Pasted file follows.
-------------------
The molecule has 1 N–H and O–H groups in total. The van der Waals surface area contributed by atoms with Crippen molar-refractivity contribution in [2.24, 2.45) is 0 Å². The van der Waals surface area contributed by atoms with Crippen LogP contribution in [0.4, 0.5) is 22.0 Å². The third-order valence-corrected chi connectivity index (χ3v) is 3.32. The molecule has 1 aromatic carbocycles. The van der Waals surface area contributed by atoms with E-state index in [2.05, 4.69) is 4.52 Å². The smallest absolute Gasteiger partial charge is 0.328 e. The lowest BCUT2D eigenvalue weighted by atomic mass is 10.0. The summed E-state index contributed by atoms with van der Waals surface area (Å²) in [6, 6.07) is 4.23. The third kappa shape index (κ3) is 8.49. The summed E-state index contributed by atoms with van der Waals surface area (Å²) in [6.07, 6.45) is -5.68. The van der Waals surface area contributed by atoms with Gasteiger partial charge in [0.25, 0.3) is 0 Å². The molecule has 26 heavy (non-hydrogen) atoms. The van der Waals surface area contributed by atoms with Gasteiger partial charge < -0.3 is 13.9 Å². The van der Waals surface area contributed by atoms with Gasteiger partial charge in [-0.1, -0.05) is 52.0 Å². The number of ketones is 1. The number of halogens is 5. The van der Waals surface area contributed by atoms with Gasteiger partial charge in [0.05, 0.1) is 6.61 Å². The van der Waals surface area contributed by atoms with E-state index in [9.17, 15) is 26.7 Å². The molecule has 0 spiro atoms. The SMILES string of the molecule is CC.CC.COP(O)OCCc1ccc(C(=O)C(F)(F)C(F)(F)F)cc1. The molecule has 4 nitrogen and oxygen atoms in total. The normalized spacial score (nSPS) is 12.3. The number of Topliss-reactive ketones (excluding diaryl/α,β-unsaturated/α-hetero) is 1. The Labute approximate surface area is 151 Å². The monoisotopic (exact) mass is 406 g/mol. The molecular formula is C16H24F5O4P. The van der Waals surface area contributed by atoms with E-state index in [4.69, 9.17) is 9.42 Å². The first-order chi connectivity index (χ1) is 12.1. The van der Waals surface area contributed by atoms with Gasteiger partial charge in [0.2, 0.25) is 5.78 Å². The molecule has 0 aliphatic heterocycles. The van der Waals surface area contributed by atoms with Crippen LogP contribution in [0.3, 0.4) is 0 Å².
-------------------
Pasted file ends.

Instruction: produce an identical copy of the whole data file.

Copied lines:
The molecule has 1 N–H and O–H groups in total. The van der Waals surface area contributed by atoms with Crippen molar-refractivity contribution in [2.24, 2.45) is 0 Å². The van der Waals surface area contributed by atoms with Crippen LogP contribution in [0.4, 0.5) is 22.0 Å². The third-order valence-corrected chi connectivity index (χ3v) is 3.32. The molecule has 1 aromatic carbocycles. The van der Waals surface area contributed by atoms with E-state index in [2.05, 4.69) is 4.52 Å². The smallest absolute Gasteiger partial charge is 0.328 e. The lowest BCUT2D eigenvalue weighted by atomic mass is 10.0. The summed E-state index contributed by atoms with van der Waals surface area (Å²) in [6, 6.07) is 4.23. The third kappa shape index (κ3) is 8.49. The summed E-state index contributed by atoms with van der Waals surface area (Å²) in [6.07, 6.45) is -5.68. The van der Waals surface area contributed by atoms with Gasteiger partial charge in [0.25, 0.3) is 0 Å². The molecule has 26 heavy (non-hydrogen) atoms. The van der Waals surface area contributed by atoms with Gasteiger partial charge < -0.3 is 13.9 Å². The van der Waals surface area contributed by atoms with Gasteiger partial charge in [-0.1, -0.05) is 52.0 Å². The number of ketones is 1. The number of halogens is 5. The van der Waals surface area contributed by atoms with Gasteiger partial charge in [0.05, 0.1) is 6.61 Å². The van der Waals surface area contributed by atoms with E-state index in [9.17, 15) is 26.7 Å². The molecule has 0 spiro atoms. The SMILES string of the molecule is CC.CC.COP(O)OCCc1ccc(C(=O)C(F)(F)C(F)(F)F)cc1. The molecule has 4 nitrogen and oxygen atoms in total. The normalized spacial score (nSPS) is 12.3. The number of Topliss-reactive ketones (excluding diaryl/α,β-unsaturated/α-hetero) is 1. The Labute approximate surface area is 151 Å². The monoisotopic (exact) mass is 406 g/mol. The molecular formula is C16H24F5O4P. The van der Waals surface area contributed by atoms with E-state index in [4.69, 9.17) is 9.42 Å². The first-order chi connectivity index (χ1) is 12.1. The van der Waals surface area contributed by atoms with Gasteiger partial charge in [0.2, 0.25) is 5.78 Å². The molecule has 0 aliphatic heterocycles. The van der Waals surface area contributed by atoms with Crippen LogP contribution in [0.3, 0.4) is 0 Å².